The Upshot
  • Campaign ad season reaches fever pitch

    Screenshot of John McCain commercial of Rodney Glassman.OperaFrom "Aqua Buddha" to opera singers, personal attacks and altered photos, we've seen some of the best, worst and strangest campaign ads released in the last two weeks.

    While political observers have handed kudos to some strategists for their savvy attacks, others say several ads go too far.

    Below, we recap some of the most memorable, shocking and silly campaign commercials aired in the last 14 days:

    Read More »from Campaign ad season reaches fever pitch
  • Ex-girlfriend dishes dirt on Clarence Thomas

    Clarence and Virginia ThomasThomasVirginia Thomas' now-famous phone call to Anita Hill has had at least one consequence that she can't have intended.  It's prompted a former paramour of her husband's to dish salacious and troubling details about the Supreme Court justice's past to the Washington Post.  And many of those details are in sync with accusations that emerged around Clarence Thomas' contentious 1991 confirmation hearings.

    "He was obsessed with porn," Lillian McEwen, tells the paper.  "He would talk about what he had seen in magazines and films, if there was something worth noting."

    McEwen also said that the conservative Thomas was constantly on the make at work.  "He was always actively watching the women he worked with to see if they could be potential partners," said McEwen. "It was a hobby of his."

    She added that he once told her he had asked a woman at work what her bra size was.

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  • Fox News host Bill O'Reilly continued to publicize the conservative crusade to defund NPR over the partly publicly funded radio network's controversial decision to fire Juan Williams for remarks made earlier in the week on "The O'Reilly Factor." NPR dismissed Williams, a longtime commentator who has written widely on civil rights issues, for confessing his personal skittishness over seeing fellow air travelers dressed in Muslim garb, on O'Reilly's show.

    "No taxpayer dollars should be going to an outfit that abuses freedom of speech," O'Reilly said. The top-rated cable news host echoed the rising refrain among many conservative critics of the Williams firing: "No more money to NPR." You can watch O'Reilly interview Williams below:

    On Friday morning, Williams himself joined the call to defund NPR during an appearance on "Fox & Friends," in which he called the network "elitist" and described it as being on the "federal dole."

    [Rewind: 'View' hosts walk out during O'Reilly interview]

    O'Reilly and Williams -- who are of course the people at the center of the flap -- aren't the only ones making that argument. Over the past 24 hours, conservative commentators and politicians/Fox contributors Sarah Palin and Mike Huckabee took to the airwaves and social media arguing a similar point.

    "If NPR is unable to tolerate an honest debate about an issue as important as Islamic terrorism, then it's time for 'National Public Radio' to become 'National Private Radio,' Palin wrote on Facebook "It's time for Congress to defund this organization."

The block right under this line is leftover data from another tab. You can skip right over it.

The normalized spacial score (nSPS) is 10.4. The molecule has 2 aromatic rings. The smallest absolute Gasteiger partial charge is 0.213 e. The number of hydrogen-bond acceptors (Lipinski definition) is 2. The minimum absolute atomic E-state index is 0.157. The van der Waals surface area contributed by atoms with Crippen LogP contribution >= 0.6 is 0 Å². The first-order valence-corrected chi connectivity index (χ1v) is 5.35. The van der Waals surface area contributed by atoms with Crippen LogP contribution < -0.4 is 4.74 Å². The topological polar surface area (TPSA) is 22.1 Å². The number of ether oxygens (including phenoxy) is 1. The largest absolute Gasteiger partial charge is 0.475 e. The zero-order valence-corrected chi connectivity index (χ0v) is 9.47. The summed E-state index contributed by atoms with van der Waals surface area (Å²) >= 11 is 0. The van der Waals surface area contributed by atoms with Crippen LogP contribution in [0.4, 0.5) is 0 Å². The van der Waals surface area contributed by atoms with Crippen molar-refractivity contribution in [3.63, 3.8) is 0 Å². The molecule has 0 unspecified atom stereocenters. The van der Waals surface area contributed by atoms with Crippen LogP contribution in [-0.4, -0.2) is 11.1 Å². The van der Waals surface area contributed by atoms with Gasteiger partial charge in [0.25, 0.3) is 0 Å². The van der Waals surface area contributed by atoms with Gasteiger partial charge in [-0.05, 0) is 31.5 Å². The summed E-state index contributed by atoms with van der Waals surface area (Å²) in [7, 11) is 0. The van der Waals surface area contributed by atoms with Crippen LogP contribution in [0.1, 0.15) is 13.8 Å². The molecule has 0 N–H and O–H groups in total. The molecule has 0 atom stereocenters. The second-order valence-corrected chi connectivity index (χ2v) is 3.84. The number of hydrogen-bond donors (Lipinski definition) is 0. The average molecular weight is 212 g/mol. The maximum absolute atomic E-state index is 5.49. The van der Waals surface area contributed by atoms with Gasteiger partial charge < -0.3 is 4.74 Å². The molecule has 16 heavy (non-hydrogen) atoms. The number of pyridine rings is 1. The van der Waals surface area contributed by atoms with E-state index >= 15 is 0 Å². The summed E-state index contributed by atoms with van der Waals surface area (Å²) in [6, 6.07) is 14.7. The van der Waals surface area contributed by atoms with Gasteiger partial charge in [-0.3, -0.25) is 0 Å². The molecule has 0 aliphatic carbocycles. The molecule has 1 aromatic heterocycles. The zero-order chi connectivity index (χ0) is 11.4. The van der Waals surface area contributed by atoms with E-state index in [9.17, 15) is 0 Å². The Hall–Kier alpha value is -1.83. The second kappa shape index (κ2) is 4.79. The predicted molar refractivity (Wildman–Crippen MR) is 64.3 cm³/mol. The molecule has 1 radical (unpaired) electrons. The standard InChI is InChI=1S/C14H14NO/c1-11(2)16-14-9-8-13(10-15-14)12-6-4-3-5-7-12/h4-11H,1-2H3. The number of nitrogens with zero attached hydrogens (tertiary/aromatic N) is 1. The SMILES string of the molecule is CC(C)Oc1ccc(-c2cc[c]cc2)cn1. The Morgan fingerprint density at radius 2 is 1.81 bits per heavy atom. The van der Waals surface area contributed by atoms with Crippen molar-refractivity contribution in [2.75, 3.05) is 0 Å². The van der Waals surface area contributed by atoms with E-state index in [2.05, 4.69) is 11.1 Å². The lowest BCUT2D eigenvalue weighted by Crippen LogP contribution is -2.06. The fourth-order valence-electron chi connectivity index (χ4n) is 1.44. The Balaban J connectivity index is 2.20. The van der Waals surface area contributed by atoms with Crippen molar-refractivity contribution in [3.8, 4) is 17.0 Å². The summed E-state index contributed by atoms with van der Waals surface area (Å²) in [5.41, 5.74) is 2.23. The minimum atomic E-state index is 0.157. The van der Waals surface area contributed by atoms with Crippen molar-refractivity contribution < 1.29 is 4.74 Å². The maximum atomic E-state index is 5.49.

[Photos: More images of news analyst Juan Williams]

    Huckabee said he'll "no longer accept interview requests from NPR as long as they are going to practice a form of censorship, and since NPR is funded with public funds, it IS a form of censorship."

    With all the heated rhetoric against NPR -- a longtime conservative target -- there's probably some confusion about how much money NPR, along with members stations across the country, actually receives from state and federal sources.

    Read More »from Conservatives call to defund NPR after Williams’ firing

Pagination

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  • Muhammad Ali hospitalized with pneumonia
    Muhammad Ali hospitalized with pneumonia

    LOUISVILLE, Ky. (AP) — Boxing great Muhammad Ali was hospitalized with a mild case of pneumonia that was caught early and should result in a short hospital stay, an Ali spokesman said Saturday night.

  • Steelers beat Chiefs, return to playoffs

    (Reuters) - The Pittsburgh Steelers clinched their first playoff berth in three seasons when they defeated the Kansas City Chiefs 20-12 on Sunday. The six-time Super Bowl champions had not qualified for the postseason since losing a wild-card game to the Denver Broncos following the 2011 regular season. Steelers quarterback Ben Roethlisberger directed the Steelers (10-5) to their third consecutive win, passing for 220 yards and a touchdown. ...

  • Packers, Steelers into playoffs, Patriots earn bye

    By Simon Evans (Reuters) - The Green Bay Packers and the Pittsburgh Steelers booked their places in the playoffs after victories on Sunday while the New England Patriots earned a bye in the first round of the postseason. The Packers gained their berth with a 20-3 win at the Tampa Bay Buccaneers but they will have to wait until next week to see if they can clinch the NFC North title. Green Bay will face divisional rivals the Detroit Lions in the final week of the regular season with both teams on 11-4 records ahead of the showdown. ...

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